(Source: AZCentral): Paulina Pineda – As new restaurants and brewpubs move into once-vacant storefronts in downtown Chandler, the city center has become a hotbed of activity, with diverse dining and entertainment options.
Redevelopment outside the historic square, as well as a new mixed-use project with a movie theater and restaurant space, have helped transform the once sleepy downtown.
And it doesn’t appear to be slowing down anytime soon.
Five restaurants and bars opened downtown in the first five months of the year and several more are expected to open by year’s end.
New offices are under construction, and developers are expected to break ground on a new apartment complex this winter.
Here are others:
- QuartHaus: Longtime downtown Chandler property owners Peter Sciacca and his wife, Sigrid, opened the taproom on Washington and Chicago streets in April 2018 with 25 beers and eight wines on tap. The taproom also features a large courtyard with a basketball hoop and games. Peter Sciacca said the couple plans to start making their own beer and spirits in the next few months.
- FLO Yoga & Cycling: The fitness studio opened on Frye Road in November and offers spinning, yoga and “flex classes,” which range from kickboxing-inspired circuit workouts to Pilates.
- Overstreet Chandler: The 77,000-square-foot mixed-use development on Chandler Boulevard and Arizona Avenue features the state’s first Flix Brewhouse, a dine-in movie theater with a gastropub and in-house brewery, offices and restaurant space.
- Mingle + Graze: The restaurant opened in January on San Marcos Place in the heart of downtown Chandler and offers cheeses and charcuteries. Visitors can bring their own bottle of wine or beer to enjoy with the food.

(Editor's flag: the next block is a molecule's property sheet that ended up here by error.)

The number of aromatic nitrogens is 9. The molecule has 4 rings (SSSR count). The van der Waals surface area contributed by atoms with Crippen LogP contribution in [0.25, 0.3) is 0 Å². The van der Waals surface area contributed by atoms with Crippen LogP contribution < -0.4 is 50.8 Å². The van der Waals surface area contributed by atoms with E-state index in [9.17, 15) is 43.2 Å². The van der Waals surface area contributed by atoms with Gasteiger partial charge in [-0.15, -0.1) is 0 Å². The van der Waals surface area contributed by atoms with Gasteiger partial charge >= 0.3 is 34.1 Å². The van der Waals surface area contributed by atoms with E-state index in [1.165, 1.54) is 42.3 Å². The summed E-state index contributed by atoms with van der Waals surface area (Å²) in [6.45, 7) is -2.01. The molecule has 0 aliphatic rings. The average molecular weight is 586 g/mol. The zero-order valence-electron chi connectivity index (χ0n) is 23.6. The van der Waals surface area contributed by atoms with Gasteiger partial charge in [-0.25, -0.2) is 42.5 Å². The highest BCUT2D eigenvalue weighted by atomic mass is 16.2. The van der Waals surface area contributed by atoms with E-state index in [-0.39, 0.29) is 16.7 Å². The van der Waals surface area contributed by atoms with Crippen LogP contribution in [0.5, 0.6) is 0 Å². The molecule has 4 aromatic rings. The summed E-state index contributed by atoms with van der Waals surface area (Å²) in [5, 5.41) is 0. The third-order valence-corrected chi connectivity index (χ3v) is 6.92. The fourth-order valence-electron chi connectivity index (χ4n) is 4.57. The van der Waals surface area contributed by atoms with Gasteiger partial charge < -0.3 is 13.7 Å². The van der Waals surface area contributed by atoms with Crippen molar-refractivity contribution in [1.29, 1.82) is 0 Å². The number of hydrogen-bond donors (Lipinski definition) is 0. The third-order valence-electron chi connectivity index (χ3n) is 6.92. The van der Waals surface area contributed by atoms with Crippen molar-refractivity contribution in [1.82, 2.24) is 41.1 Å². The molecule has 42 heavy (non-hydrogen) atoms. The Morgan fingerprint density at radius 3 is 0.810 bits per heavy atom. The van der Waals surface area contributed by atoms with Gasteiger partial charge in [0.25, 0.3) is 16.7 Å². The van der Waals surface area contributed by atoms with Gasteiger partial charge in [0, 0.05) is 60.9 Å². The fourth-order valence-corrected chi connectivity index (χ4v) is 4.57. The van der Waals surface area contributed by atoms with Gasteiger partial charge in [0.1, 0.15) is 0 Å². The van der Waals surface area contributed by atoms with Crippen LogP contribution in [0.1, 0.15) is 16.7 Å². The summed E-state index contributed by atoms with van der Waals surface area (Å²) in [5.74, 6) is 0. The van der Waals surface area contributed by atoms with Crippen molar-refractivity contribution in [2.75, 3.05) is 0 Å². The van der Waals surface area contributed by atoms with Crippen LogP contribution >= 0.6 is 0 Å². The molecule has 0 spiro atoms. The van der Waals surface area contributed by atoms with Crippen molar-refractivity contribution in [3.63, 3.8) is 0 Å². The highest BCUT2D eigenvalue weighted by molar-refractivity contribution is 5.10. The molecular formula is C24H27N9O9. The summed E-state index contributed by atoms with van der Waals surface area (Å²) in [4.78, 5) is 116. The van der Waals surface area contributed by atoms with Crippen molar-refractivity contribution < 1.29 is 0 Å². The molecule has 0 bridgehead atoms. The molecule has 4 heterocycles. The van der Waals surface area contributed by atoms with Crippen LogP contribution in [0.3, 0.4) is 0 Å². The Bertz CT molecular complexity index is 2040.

- Civic Market: A one-stop shop offering wood-fired pizza, coffee, local goods and salon services, Civic Market opened in April in the former ICAN youth center space on Washington and Chicago streets.
- The Sleepy Whale: Owner Justin Evans, the mastermind behind the Wandering Tortoise in Phoenix, opened the craft beer bar in May at the site of a former automotive business at Arizona Avenue and Frye Road.
- Craft 64: The newest brewpub and restaurant downtown offers artisan wood-fired pizza made with homemade mozzarella cheese and local beers.
In addition to the bars and restaurants that have opened, more are planned to open shop downtown in the next year.
Several new projects are also under construction, and the City Council recently approved an agreement for a new entertainment space at Arizona Avenue and Buffalo Street.
The Hidden House, a restaurant and event space from Gavin Jacobs, owner of the Brickyard Downtown, will open in the next few weeks inside a 1939 cottage on Commonwealth Avenue.
The city announced earlier this year that medical consulting firm Revint Solutions is opening its regional offices on the entire second floor of the Overstreet development. Tucson-based Truland Burgers & Greens and breakfast spot Overeasy also will open at Overstreet.
The first phase of the New Square Chandler development, a mixed-use project with a hotel, offices and restaurant space at Arizona Avenue and Chicago Street, is expected to be completed the first week of December, said developer Spike Lawrence.
Great Western Bank, a regional bank based in Sioux Falls, South Dakota, will lease 12,000 square feet of space in a three-story office building for its regional headquarters. DC Steak House, which has been in downtown Chandler for eight years at a location in the historic square, will relocate to the ground floor of the office building.